By STEVE PEOPLES
and JILL COLVIN
The Associated Press
WASHINGTON — Democrats seized the House majority from President Donald Trump’s Republican Party on Tuesday in a suburban revolt that threatened what’s left of the president’s governing agenda. But the GOP gained ground in the Senate and preserved key governorships, beating back a “blue wave” that never fully materialized.
The mixed verdict in the first nationwide election of Trump’s young presidency underscored the limits of his hardline immigration rhetoric in America’s evolving political landscape, where college-educated voters in the nation’s suburbs rejected his warnings of a migrant “invasion.”
Blue-collar voters and rural America embraced his aggressive talk and stances. However, the new Democratic House majority will end the Republican Party’s dominance in Washington for the final two years of Trump’s first term with major questions looming about health care, immigration and government spending.
The president’s party will maintain control of the executive and judicial branches of the government, in addition to the Senate, but Democrats suddenly have a foothold that gives them subpoena power to probe deep into Trump’s personal and professional missteps — and his long-withheld tax returns.
“Tomorrow will be a new day in America,” declared House Minority Leader Nancy Pelosi, who would be in line to become the next House speaker.
It could have been a much bigger night for Democrats, who suffered stinging losses in Ohio and in Florida, where Trump-backed Republican Ron DeSantis ended Democrat Andrew Gillum’s bid to become the state’s first African-American governor.
The 2018 elections also exposed an extraordinary political realignment in an electorate defined by race, gender, and education that could shape U.S. politics for years to come.
The GOP’s successes were fueled by a coalition that’s decidedly older, whiter, more male and less likely to have college degrees. Democrats relied more upon women, people of color, young people and college graduates.
Record diversity on the ballot may have helped drive turnout.
Women won at least 85 seats in the House, a record. The House was also getting its first two Muslim women, Massachusetts elected its first black congresswoman, and Tennessee got its first female senator.
Three candidates had hoped to become their states’ first African-American governors, although just one — Georgia Democrat Stacey Abrams — was still in the running.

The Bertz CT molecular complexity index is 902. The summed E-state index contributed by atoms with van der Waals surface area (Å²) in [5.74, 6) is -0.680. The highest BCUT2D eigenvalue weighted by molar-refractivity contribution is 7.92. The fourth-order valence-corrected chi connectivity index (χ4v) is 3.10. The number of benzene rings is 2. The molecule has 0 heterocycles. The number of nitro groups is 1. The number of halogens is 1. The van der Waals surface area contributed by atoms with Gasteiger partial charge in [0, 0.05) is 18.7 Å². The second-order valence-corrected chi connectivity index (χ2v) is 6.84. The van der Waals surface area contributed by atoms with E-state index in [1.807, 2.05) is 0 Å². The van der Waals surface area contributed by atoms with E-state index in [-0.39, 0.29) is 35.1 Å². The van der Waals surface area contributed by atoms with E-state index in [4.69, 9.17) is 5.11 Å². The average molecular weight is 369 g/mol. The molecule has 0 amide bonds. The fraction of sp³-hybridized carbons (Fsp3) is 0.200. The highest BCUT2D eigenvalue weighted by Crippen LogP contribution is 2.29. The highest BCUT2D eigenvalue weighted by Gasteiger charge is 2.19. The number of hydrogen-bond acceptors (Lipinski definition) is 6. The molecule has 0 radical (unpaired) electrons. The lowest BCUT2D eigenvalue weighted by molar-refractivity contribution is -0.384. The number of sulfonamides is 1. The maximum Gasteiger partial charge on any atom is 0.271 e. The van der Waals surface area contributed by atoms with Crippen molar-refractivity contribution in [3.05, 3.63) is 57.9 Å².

Overall, women voted considerably more in favor of congressional Democratic candidates — with fewer than 4 in 10 voting for Republicans, according to VoteCast, a nationwide survey of more than 115,000 voters and about 20,000 nonvoters — conducted for The Associated Press by NORC at the University of Chicago.
In suburban areas where key House races were decided, female voters skewed significantly toward Democrats by a nearly 10-point margin.
Democrats celebrated a handful of victories in their “blue wall” Midwestern states, electing or re-electing governors in Michigan, Pennsylvania, Minnesota and in Wisconsin, where Scott Walker was defeated by state education chief Tony Evers.
The road to a House majority ran through two dozen suburban districts Hillary Clinton won in 2016. Democrats flipped seats in suburban districts outside of Washington, Philadelphia, Miami, Chicago and Denver. Democrats also reclaimed a handful of blue-collar districts carried by both former President Barack Obama and Trump.
The results were more mixed deeper into Trump country.
In Kansas, Democrat Sharice Davids beat a GOP incumbent to become the first gay Native American woman elected to the House. But in Kentucky, one of the top Democratic recruits, retired Marine fighter pilot Amy McGrath, lost her bid to oust to three-term Rep. Andy Barr.
Trump sought to take credit for retaining the GOP’s Senate majority, even as the party’s foothold in the House was slipping.
“Tremendous success tonight. Thank you to all!” Trump tweeted.